“Consumers should know that growers aren’t just spraying for the heck of it,” Dr. Rothwell said. “They are spraying according to a model that is driven by research.”
Fire blight isn’t new for farmer Travis Bratschi, who owns and operates Bratschi Orchards on Elk Lake Road between Williamsburg and Elk Rapids. But there is more of it this year.
“It seems like every year we get a little bit of it,” Bratschi said. “Some years are worse than others. This year we have had it more extreme than what we have had it in the past.”
Bratschi follows the MSU online weather model to determine when to spray.
“We very much rely on that,” the grower said. “We spray when the model tells us to. That is really our option to combat it.”
The farmer uses a couple of different spraying applications including an antibiotic and a preventive chemistry that helps turn the plant’s defensive mechanisms on.
Bratschi said this year’s wet conditions left most farmers spraying twice as much as they normally do. During a typical drier season, he estimates that he would spray about three times in a season.
“Fire blight is among one of the biggest concerns from a spray perspective,” Bratschi said. “You have to be diligent. … It is better to be proactive than reactive.”
COST AND LOSS
Depending on the spraying application, the cost ranges between $25 and $50 per acre per each spray.
“I wouldn’t necessarily say we are pushing those costs into the final product, because we aren’t setting the final product price, but from a grower’s perspective it is decreasing our return because we have to spray more,” Bratschi said.
According to the American Phytopathological Society, fire blight cost United States farmers $100 million in losses each year.
Bratschi’s crops were infected more by shoot blight than the blossom blight, he said.
“We are use to it coming in on a bloom,” Bratschi said. “It came in on that tender vegetative growth. I think we controlled it though.”
He estimates that about 200 to 300 of his trees have been damaged by fire blight. Ultimately, Bratschi pulls the trees out of the ground and burns them.
“In an older tree, there are some theories that you can prune it back, but with a younger tree it isn’t even worth battling it,” Bratschi said.
A lot of Bratschi’s trees come from Washington state. It cost about $10 per tree to replant, but there are other costs, including the time and labor associated with replacing the tree.
Bratschi’s crops primarily consists of honey crisps and galas. All told, he has about 25 acres of apple trees. He said that fire blight is more consistent in the galas, than the honey crisps. However, he doesn’t have any intentions of eliminating galas from his orchards, but he will consider a different approach when setting up his next orchard.
Bratschi started farming in 2011 when he planted blocks of apples in alternating rows by variety — four rows of apple crisp, two rows of gala and so on. Moving forward he plans to have larger blocks of one variety, like eight to 10 rows of the same apple. He believes this could help contain the fire blight more effectively.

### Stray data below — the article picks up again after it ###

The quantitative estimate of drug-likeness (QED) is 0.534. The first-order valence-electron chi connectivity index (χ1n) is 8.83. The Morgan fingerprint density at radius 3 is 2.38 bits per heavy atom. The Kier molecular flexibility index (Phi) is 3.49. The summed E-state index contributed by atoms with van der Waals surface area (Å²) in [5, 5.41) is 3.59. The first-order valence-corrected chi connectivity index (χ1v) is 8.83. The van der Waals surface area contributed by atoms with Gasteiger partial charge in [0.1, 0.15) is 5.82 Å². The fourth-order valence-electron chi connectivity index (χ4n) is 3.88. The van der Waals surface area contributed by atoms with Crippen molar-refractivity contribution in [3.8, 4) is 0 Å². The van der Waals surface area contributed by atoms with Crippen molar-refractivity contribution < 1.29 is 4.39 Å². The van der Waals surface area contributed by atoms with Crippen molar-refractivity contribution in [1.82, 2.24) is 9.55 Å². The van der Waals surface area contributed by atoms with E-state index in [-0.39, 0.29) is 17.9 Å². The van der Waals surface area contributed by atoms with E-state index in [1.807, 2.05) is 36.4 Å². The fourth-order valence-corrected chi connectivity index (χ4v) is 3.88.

Fire blight also comes in the form of cankers on the trees that ooze and attract bugs that then spread it to other trees. The closer the trees are to each other, the faster the bacteria spreads.
“Each one of those ooze droplets have millions and millions of bacteria,” Dr. Rothwell said.
Bratschi, like many other growers in the area, use high-density trellis systems. The fruit trees are very close together and produce high quality apples at a high yielding rate. From an economic standpoint, growers prefer this system because the return on their investment is very good. However, the close proximity of the trees in the high-density trellis system comes at a high risk; it’s also very conducive to spreading fire blight.
“The return on investment is not good if you get fire blight,” Dr. Rothwell said. “Those high-density systems make you money faster, and they pay you back faster, but the problem is the fire blight issue, which has the potential to cause an epidemic.”
WHAT’S NEXT UP NORTH
Knowing how many trees have fallen victim to fire blight in northern Michigan is difficult to quantify.
“We don’t really have good numbers in Michigan. It’s hard to do when a grower is amidst a situation where they are losing all these trees,” Dr. Sudin said. “It is kind of hard to say, ‘I would like to go and count all your dead trees.’ It is such an emotional thing for a grower, because it is their livelihood. We are mostly working with them to save the rest of their trees.”
Locating hot spots is a little easier. Dr. Rothwell said the area east of Traverse City has been hit the hardest.
Despite challenges with controlling fire blight, researchers remain optimistic in their fight against the bacteria.
Rothwell said she doesn’t believe the region will see anything like the southwestern Michigan epidemic in 2000 but admitted there might be years where five to 10 percent of the trees Up North might have to be removed due to fire blight.
“I think we are going to be able to manage this,” Dr. Rothwell said. “I don’t think this is going to be to the point where we aren’t planting apples in northern Michigan any more. … Technology will solve some of our issues, but I think fire blight is just something we will have to deal with.
“Some years will be worse than others,” she added, “but climate is not on our side.”
Michigan is the nation’s third largest producer of apples. There are more than 11.3 million apple trees covering 35,500 acres on 825 family run farms in Michigan, according to the Michigan Apple Committee.